Can you relate the person in the illustration above? He has taken all his wondrous, firey wands of creativity; his gorgeous ideas and free-spirited thoughts and has dug them in around himself like the stakes of a prison. Now his wands of creative imagination and expression hem him in, smother and oppress him.
Feeling creatively oppressed is horrible. With too many burdens to carry you’re exhausted and grumpy. The feeling escalates with every un-creative task you attend to, (although admittedly you could argue all tasks are creative in some form or another).
Yet, annoyingly, it’s a natural part of the process of creativity.
Sometimes I feel like I’m drowning in mundane tasks like washing the floor, doing the laundry, making meals, checking emails. I’ve been over-ambitious about how much I can achieve in one day.
Iâ€™m wrapped up like a fly in a spider’s web of grocery shopping, making someone’s birthday present, sweeping the patio, taking the dog for a walk and on and on it never-endingly goes.
I think about the world and all its concerns. My giant creativity is tied down and every tiny task or thought is like a tiny person tying down Gulliver in Gulliver’s Travels until it is trapped, rigid and helpless.
Now I don’t want to give you a shopping list of X ways to flip free of creative oppression for fear that might make you feel even more oppressed. Just thinking about a shopping list makes me feel suffocated right now.
So look, here’s just ONE simple, lovely way. Maybe two, or two and half.
First, realise you are creatively oppressed. Know that in living and being part of the real world, it’s normal and natural for things to overwhelm you. Flip this attitude to one of appreciation of the basics like having a job or a roof over your head then let it go by doing this:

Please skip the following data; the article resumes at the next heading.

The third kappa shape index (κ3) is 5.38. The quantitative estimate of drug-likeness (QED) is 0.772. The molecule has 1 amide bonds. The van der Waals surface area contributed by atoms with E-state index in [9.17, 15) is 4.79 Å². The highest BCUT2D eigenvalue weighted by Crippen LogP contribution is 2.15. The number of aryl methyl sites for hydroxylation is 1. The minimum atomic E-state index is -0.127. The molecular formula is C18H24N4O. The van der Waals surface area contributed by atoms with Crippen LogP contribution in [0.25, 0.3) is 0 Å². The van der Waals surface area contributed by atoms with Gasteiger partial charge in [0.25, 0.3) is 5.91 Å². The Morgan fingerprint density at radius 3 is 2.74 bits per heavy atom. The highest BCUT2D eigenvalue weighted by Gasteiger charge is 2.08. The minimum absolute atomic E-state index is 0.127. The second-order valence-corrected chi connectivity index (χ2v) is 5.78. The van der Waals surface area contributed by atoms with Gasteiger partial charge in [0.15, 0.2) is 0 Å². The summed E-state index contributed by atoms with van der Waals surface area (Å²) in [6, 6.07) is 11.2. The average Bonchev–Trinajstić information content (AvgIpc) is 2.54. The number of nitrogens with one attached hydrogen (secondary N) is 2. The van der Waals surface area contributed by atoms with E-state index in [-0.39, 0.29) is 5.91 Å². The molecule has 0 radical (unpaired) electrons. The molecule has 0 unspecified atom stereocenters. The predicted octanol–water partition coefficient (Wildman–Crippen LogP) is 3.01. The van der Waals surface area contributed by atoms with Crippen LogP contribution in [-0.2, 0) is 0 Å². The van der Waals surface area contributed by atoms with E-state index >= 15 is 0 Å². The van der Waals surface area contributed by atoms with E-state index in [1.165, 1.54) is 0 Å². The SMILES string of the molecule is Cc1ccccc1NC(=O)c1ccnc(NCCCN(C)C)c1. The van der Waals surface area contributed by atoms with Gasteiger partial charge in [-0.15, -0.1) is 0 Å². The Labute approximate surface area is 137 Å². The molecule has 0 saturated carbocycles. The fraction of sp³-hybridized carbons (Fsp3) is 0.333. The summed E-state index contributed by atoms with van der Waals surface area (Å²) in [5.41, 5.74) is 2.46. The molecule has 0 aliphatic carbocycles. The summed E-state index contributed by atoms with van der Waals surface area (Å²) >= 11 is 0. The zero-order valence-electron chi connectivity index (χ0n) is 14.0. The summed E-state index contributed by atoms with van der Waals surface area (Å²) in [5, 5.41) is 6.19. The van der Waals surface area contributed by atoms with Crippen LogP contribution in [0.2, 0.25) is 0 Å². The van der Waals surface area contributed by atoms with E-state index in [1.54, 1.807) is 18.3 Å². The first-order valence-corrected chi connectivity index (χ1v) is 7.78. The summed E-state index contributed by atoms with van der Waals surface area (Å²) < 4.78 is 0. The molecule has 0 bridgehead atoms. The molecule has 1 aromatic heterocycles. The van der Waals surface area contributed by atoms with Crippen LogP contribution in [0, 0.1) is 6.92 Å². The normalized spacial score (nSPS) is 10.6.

Allow your creative, adventurous, daring and risk-taking side a little space. How do you do that? By relinquishing stuff.
We all know that what we do on the outside mirrors what we do on the inside and vice-versa. So grab a bag and throw some stuff out.
This may seem to contradict what I said about simple tasks making us feel creatively oppressed but I’ve found that cleaning my home or tidying up seems to release at least some of the burdens that are weighing me down.
I knew a novelist who could not write a word unless his entire house was neat and tidy. (Luckily it was a small house and he has managed to write a few books.) I think maybe this has something to do with tangibly getting your house in order so your mind will be ordered too. The mindful task of cleaning and sorting also sorts out your thoughts and calms you.
Sculptors know all about removing in order to create. They talk about taking pieces away to reveal the shape within. I’m not a sculptor but I really love this idea. Minimalists and those on a de-cluttering drive get it intuitively. (Leo Babauta of ZenHabits has a beautiful, useful post “how to let go of possessions” on his Mnmlist blog which fires me up to chuck stuff out.)
My number one way to instantly relieve myself of a sense of creative oppression is to grab a bag, zealously collect things from round my home that I no longer have need for and take the bag to a charity shop.
When I do this – and I do it a lot because I often feel creatively oppressed and am cool with that – I feel instantly lighter.
The bigger the bag, the more stuff I’m removing, the lighter I feel. Oftentimes the more ‘attached’ to something I am, the more relief I feel in getting rid of it.
So here’s your one-step process to flip quickly from feeling creatively oppressed to creatively liberated: relinquish.
Yes, take one bag of stuff you no longer need and give it away. Free up your space, free up your mind, free up your creativity.
————–> If I’m being responsible I should add an important caveat. There is another effect of relinquishing physical possessions. It often precipitates relinquishing of relationships and out-moded ways of being. For example, don’t be surprised if you throw out a bag containing your first resume attempts and some old work stuff to find yourself deciding to write a resignation letter.
Relinquishing has a BIG ripple-effect. And as we know a ripple effect is one of nature’s fundamental and creative responses.